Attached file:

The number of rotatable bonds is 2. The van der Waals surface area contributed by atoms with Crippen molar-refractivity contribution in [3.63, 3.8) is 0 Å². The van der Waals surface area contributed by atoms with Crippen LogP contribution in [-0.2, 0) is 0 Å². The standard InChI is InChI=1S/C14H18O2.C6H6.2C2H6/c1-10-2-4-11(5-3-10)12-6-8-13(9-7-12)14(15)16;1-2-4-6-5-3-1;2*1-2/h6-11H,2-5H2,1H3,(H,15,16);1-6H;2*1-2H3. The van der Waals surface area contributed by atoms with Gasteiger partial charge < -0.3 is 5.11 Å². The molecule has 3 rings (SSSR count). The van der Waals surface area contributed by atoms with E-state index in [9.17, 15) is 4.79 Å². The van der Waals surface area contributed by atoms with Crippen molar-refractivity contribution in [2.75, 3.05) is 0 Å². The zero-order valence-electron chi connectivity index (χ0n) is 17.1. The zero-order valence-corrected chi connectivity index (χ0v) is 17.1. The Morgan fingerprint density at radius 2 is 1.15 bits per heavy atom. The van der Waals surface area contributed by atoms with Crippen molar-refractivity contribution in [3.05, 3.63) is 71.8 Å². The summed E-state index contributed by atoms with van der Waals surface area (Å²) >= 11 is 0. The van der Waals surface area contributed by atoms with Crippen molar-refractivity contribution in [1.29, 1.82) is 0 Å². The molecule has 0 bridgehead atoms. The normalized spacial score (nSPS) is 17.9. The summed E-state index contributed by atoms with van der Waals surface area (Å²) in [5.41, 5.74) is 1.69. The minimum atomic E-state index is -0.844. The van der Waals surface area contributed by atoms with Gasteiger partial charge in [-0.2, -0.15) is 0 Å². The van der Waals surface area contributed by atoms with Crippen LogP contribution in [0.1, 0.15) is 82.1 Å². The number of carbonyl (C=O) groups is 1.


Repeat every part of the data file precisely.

The number of rotatable bonds is 2. The van der Waals surface area contributed by atoms with Crippen molar-refractivity contribution in [3.63, 3.8) is 0 Å². The van der Waals surface area contributed by atoms with Crippen LogP contribution in [-0.2, 0) is 0 Å². The standard InChI is InChI=1S/C14H18O2.C6H6.2C2H6/c1-10-2-4-11(5-3-10)12-6-8-13(9-7-12)14(15)16;1-2-4-6-5-3-1;2*1-2/h6-11H,2-5H2,1H3,(H,15,16);1-6H;2*1-2H3. The van der Waals surface area contributed by atoms with Gasteiger partial charge < -0.3 is 5.11 Å². The molecule has 3 rings (SSSR count). The van der Waals surface area contributed by atoms with E-state index in [9.17, 15) is 4.79 Å². The van der Waals surface area contributed by atoms with Crippen molar-refractivity contribution in [2.75, 3.05) is 0 Å². The zero-order valence-electron chi connectivity index (χ0n) is 17.1. The zero-order valence-corrected chi connectivity index (χ0v) is 17.1. The Morgan fingerprint density at radius 2 is 1.15 bits per heavy atom. The van der Waals surface area contributed by atoms with Crippen molar-refractivity contribution in [3.05, 3.63) is 71.8 Å². The summed E-state index contributed by atoms with van der Waals surface area (Å²) >= 11 is 0. The van der Waals surface area contributed by atoms with Crippen molar-refractivity contribution in [1.29, 1.82) is 0 Å². The molecule has 0 bridgehead atoms. The normalized spacial score (nSPS) is 17.9. The summed E-state index contributed by atoms with van der Waals surface area (Å²) in [5.41, 5.74) is 1.69. The minimum atomic E-state index is -0.844. The van der Waals surface area contributed by atoms with Gasteiger partial charge in [-0.2, -0.15) is 0 Å². The van der Waals surface area contributed by atoms with Crippen LogP contribution in [0.1, 0.15) is 82.1 Å². The number of carbonyl (C=O) groups is 1.